Stowe Has Caused America To Bleed
How Harriet Stowe and Bleeding Kansas caused The Civil War
Harriet Beecher Stowe Beefs Up The Slavery Debate
Harriet Stowe wrote the novel Uncle Tom's Cabin in 1852 giving slavery a whole new point of view, showing how wrong it is by telling the reader how it feels to be a slave, and the conditions they live in. This was a very controversial novel since the south saw Tom as a white man, and the north saw Tom as a black man. Both sides of the nation were angered at the other for different reasons. The north was angered that the south would allow slavery to continue, and the south was angered that the north would try to abolish slavery since it was seen as their constitutional right to own slaves.
Kansas bleeds over slave arguments
The Kansas-Nebraska Act allowed Kansas and Nebraska to vote for whether they would be a slave or free state. In theory this was a very good compromise, but in action the debates led to arguments that eventually led to blood shed and violence, causing Kansas to bleed. This violence between the abolishionists and people that were pro slavery was a large turning point in American history that created feelings of distrust and angst between the north and south. These feelings were key factors in the start of the Civil War.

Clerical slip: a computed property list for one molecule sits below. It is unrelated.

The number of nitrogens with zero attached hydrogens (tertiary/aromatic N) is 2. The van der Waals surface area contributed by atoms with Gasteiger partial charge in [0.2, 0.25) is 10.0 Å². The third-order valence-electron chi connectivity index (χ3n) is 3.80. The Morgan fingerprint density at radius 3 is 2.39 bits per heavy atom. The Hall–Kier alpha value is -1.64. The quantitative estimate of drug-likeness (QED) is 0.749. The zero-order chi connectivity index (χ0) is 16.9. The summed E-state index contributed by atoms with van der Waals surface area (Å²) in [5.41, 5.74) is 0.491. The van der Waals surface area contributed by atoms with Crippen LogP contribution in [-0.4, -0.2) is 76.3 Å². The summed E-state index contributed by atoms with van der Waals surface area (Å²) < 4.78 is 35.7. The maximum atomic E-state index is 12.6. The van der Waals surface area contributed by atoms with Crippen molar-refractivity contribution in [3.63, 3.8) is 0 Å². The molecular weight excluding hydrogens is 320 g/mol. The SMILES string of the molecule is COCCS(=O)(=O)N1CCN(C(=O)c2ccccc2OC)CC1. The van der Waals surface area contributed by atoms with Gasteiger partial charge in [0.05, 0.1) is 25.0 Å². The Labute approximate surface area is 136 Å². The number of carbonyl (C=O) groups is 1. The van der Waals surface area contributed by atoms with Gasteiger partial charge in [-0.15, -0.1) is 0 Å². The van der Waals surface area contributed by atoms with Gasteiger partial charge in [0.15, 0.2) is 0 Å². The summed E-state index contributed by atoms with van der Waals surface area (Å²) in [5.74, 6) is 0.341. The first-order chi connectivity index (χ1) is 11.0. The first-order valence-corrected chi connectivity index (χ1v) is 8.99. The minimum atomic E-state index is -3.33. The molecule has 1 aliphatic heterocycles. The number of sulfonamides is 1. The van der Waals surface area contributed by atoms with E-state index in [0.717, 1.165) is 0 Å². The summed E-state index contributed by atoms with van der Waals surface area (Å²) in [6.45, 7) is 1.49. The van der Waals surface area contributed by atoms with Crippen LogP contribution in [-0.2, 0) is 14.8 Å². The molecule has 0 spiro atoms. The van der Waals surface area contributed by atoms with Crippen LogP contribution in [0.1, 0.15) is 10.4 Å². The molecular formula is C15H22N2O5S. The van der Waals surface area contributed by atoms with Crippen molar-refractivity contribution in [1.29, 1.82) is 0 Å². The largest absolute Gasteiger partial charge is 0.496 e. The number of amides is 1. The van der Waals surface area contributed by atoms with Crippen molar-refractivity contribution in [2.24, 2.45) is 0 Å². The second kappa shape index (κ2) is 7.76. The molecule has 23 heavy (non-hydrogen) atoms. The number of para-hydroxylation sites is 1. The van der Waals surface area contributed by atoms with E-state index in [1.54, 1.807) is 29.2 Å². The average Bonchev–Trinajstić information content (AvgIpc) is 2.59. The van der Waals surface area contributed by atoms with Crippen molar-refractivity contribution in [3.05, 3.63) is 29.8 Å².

What Went Wrong?
Uncle Tom's Cabin created more feelings of resentment with the north and south since no only did they interpret the novel differently, this also enlivened the abolishionists movement and caused the southerners to bet upset since slavery was seen as their constitutional right. With the underlying feelings of anger, the 'peaceful' debates over whether or not Kansas and Nebraska should be slave or free states turned violent. Bleeding Kansas was seen as a blatant insult to the north and south since both criminalized the other. These were two of the main factors that eventually caused The Civil War.